(e) No one shall receive less for eight hours or 100 miles than they now receive for a minimum day or 100 miles for the class of engine used or for service performed.

(f) Time will be computed continuously from time required for duty until release from duty and responsibility at end of day or run.

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The employers refused the demand, and the employees, through their organizations, by concert of action, took the steps to call a general strike of all railroad employees throughout the whole country.

The President of the United States invited a conference between the parties. He proposed arbitration. The employers agreed to it, and the employees rejected it. The President then suggested the eight-hour standard of work and wages. The employers rejected this, and the employees accepted it. Before the disagreement was resolved, the representatives of the employees abruptly called a general strike throughout the whole country, fixed for an early day. The President, stating his efforts to relieve the situation, and pointing out that no resources at law were at his disposal for compulsory arbitration, to save the commercial disaster, the property injury and the personal suffering of all, not to say starvation, which would be brought to many among the vast body of the people if the strike was not prevented, asked Congress, first, that the eight-hour standard of work and wages be fixed by law, and second, that an official body be created to observe during a reasonable time the operation of the legislation, and that an explicit assurance be given that, if the result of such observation established such an increased cost to the employers as justified an increased rate, the power would be given to the Interstate Commerce Commission to authorize it. Congress responded by enacting the statute whose validity, as we have said, we are called upon to consider. Act of September 3, 5, 1916, 39 Stat. 721, c. 436. The duty to do so arises from the fact that the employers, unwilling to accept the act and challenging the constitutional power of Congress to enact it, began this typical suit against the officers of certain labor unions and the United States District Attorney to enjoin the enforcement of the statute. The law was made to take effect only on the first of January, 1917. To expedite the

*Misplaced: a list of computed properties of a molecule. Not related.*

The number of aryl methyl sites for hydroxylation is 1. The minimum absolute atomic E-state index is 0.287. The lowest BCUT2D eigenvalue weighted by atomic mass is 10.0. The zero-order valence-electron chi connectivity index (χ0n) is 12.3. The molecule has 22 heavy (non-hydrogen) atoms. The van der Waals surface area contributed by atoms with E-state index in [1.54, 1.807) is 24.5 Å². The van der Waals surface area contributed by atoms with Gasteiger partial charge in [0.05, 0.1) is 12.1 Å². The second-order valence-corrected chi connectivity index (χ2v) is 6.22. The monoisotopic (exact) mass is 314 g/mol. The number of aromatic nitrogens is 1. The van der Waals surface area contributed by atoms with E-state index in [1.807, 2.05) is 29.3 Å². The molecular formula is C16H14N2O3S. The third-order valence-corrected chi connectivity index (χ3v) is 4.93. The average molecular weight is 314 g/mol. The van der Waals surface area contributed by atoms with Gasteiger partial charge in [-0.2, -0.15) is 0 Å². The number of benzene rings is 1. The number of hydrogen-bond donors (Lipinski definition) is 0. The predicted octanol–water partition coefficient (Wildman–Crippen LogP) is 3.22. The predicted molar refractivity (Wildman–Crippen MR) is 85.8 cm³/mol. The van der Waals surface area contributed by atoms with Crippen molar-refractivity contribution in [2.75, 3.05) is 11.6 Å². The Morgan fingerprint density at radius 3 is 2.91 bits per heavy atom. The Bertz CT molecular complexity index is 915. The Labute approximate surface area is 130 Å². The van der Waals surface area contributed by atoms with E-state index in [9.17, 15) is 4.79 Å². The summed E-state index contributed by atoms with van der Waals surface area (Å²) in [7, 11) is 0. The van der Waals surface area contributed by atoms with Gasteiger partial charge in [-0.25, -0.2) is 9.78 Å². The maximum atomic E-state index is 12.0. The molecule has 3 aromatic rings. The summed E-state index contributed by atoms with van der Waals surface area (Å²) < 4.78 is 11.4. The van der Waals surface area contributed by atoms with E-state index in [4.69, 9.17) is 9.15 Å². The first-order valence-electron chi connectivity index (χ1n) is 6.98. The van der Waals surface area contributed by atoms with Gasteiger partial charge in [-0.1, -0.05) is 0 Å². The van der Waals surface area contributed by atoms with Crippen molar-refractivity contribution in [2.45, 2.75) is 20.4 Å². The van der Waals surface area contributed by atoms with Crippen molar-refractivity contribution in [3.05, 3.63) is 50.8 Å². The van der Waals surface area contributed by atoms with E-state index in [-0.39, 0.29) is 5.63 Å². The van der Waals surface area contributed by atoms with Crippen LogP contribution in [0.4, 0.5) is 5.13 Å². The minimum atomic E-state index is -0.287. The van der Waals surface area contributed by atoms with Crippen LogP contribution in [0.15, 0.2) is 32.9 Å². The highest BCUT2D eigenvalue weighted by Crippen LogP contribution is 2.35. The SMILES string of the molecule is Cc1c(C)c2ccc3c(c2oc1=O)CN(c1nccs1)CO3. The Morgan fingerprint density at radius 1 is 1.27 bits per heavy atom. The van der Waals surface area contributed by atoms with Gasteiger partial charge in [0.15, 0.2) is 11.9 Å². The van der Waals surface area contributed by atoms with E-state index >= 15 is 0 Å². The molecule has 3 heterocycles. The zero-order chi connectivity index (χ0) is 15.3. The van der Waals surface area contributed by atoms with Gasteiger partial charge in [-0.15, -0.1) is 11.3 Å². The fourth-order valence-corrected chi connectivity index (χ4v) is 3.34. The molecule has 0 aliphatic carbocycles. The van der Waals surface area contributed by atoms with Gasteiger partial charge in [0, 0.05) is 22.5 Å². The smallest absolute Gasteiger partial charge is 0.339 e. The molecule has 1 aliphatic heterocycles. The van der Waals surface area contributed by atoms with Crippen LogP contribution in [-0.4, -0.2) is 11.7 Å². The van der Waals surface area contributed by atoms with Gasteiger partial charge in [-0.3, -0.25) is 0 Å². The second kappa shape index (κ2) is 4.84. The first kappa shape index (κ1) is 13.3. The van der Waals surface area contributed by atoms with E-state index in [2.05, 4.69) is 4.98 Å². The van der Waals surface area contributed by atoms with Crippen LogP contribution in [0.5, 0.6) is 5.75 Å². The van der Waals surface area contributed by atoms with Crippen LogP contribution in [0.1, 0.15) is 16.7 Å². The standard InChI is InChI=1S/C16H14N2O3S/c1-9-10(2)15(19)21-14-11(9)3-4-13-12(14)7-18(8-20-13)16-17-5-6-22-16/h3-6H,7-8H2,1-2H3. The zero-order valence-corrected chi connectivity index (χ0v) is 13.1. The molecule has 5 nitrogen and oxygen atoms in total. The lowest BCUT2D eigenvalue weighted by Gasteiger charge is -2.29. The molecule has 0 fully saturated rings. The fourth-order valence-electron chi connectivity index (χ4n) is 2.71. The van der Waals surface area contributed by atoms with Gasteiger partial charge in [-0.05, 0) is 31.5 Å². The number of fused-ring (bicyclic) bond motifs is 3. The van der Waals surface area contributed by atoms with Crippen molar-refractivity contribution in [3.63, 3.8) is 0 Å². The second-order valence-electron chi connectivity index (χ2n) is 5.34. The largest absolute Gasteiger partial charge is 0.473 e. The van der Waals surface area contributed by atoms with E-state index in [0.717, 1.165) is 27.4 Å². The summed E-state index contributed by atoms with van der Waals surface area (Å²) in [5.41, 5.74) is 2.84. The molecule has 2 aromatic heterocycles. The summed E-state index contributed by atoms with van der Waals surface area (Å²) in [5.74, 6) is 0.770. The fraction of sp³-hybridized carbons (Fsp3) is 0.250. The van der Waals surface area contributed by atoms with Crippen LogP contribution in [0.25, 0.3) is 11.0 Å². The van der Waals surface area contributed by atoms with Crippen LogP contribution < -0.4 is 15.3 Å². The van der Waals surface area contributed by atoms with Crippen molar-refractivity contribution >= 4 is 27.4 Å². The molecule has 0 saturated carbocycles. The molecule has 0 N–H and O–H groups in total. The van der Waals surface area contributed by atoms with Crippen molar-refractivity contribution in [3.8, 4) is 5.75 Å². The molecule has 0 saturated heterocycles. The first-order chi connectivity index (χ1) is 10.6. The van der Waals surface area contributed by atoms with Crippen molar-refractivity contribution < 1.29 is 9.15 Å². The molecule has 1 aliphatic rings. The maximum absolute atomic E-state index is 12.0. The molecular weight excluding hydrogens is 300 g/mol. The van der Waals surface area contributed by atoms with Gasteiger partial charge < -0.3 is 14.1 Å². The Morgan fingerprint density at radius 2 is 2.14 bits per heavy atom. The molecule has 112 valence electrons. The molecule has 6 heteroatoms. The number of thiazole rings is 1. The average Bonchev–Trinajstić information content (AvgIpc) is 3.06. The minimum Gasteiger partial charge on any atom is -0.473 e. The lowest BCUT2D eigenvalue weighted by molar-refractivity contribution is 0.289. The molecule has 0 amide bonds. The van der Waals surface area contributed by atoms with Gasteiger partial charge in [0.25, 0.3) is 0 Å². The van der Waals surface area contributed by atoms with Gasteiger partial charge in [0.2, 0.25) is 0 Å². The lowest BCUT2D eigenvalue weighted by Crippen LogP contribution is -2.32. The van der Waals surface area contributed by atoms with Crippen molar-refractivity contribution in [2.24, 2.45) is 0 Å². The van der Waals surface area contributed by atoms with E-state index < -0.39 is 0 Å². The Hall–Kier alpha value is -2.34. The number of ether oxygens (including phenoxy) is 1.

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final decision before that date, the representatives of the labor unions were dropped out, agreements essential to hasten were made, and it was stipulated that, pending the final disposition of the cause, the carriers would keep accounts of the wages which would have been earned if the statute was enforced [37 S.Ct. 300] so as to enable their payment if the law was finally upheld. Stating its desire to cooperate with the parties in their purpose to expedite the cause, the court below, briefly announcing that it was of opinion that Congress had no constitutional power to enact the statute, enjoined its enforcement, and, as the result of the direct appeal which followed, we come, after elaborate oral and printed arguments, to dispose...